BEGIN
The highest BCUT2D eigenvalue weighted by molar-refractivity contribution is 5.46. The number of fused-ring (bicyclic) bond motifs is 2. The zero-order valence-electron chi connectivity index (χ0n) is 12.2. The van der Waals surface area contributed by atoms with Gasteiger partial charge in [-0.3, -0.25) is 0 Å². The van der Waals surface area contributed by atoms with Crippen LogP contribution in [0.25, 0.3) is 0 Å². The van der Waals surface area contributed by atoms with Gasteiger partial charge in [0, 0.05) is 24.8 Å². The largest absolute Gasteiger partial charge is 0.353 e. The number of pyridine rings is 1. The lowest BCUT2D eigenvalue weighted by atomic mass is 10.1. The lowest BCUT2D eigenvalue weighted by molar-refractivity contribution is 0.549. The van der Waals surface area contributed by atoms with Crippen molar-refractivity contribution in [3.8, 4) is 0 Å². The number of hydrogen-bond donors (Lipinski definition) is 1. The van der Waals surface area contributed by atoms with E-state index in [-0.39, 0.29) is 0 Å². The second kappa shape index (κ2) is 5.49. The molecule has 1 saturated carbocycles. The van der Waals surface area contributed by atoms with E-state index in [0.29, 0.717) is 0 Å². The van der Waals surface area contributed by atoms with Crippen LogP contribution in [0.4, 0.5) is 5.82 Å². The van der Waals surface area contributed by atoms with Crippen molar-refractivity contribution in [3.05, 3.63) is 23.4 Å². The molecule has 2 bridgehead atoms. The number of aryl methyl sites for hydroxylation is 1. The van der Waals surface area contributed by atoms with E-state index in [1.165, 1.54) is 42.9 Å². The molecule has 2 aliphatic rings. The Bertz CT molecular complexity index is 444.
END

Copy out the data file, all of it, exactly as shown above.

The highest BCUT2D eigenvalue weighted by molar-refractivity contribution is 5.46. The number of fused-ring (bicyclic) bond motifs is 2. The zero-order valence-electron chi connectivity index (χ0n) is 12.2. The van der Waals surface area contributed by atoms with Gasteiger partial charge in [-0.3, -0.25) is 0 Å². The van der Waals surface area contributed by atoms with Crippen LogP contribution in [0.25, 0.3) is 0 Å². The van der Waals surface area contributed by atoms with Gasteiger partial charge in [0, 0.05) is 24.8 Å². The largest absolute Gasteiger partial charge is 0.353 e. The number of pyridine rings is 1. The lowest BCUT2D eigenvalue weighted by atomic mass is 10.1. The lowest BCUT2D eigenvalue weighted by molar-refractivity contribution is 0.549. The van der Waals surface area contributed by atoms with Crippen molar-refractivity contribution in [3.8, 4) is 0 Å². The number of hydrogen-bond donors (Lipinski definition) is 1. The van der Waals surface area contributed by atoms with E-state index in [-0.39, 0.29) is 0 Å². The second kappa shape index (κ2) is 5.49. The molecule has 1 saturated carbocycles. The van der Waals surface area contributed by atoms with E-state index in [0.29, 0.717) is 0 Å². The van der Waals surface area contributed by atoms with Crippen LogP contribution in [0.4, 0.5) is 5.82 Å². The van der Waals surface area contributed by atoms with Crippen molar-refractivity contribution in [3.05, 3.63) is 23.4 Å². The molecule has 2 bridgehead atoms. The number of aryl methyl sites for hydroxylation is 1. The van der Waals surface area contributed by atoms with E-state index in [1.165, 1.54) is 42.9 Å². The molecule has 2 aliphatic rings. The Bertz CT molecular complexity index is 444.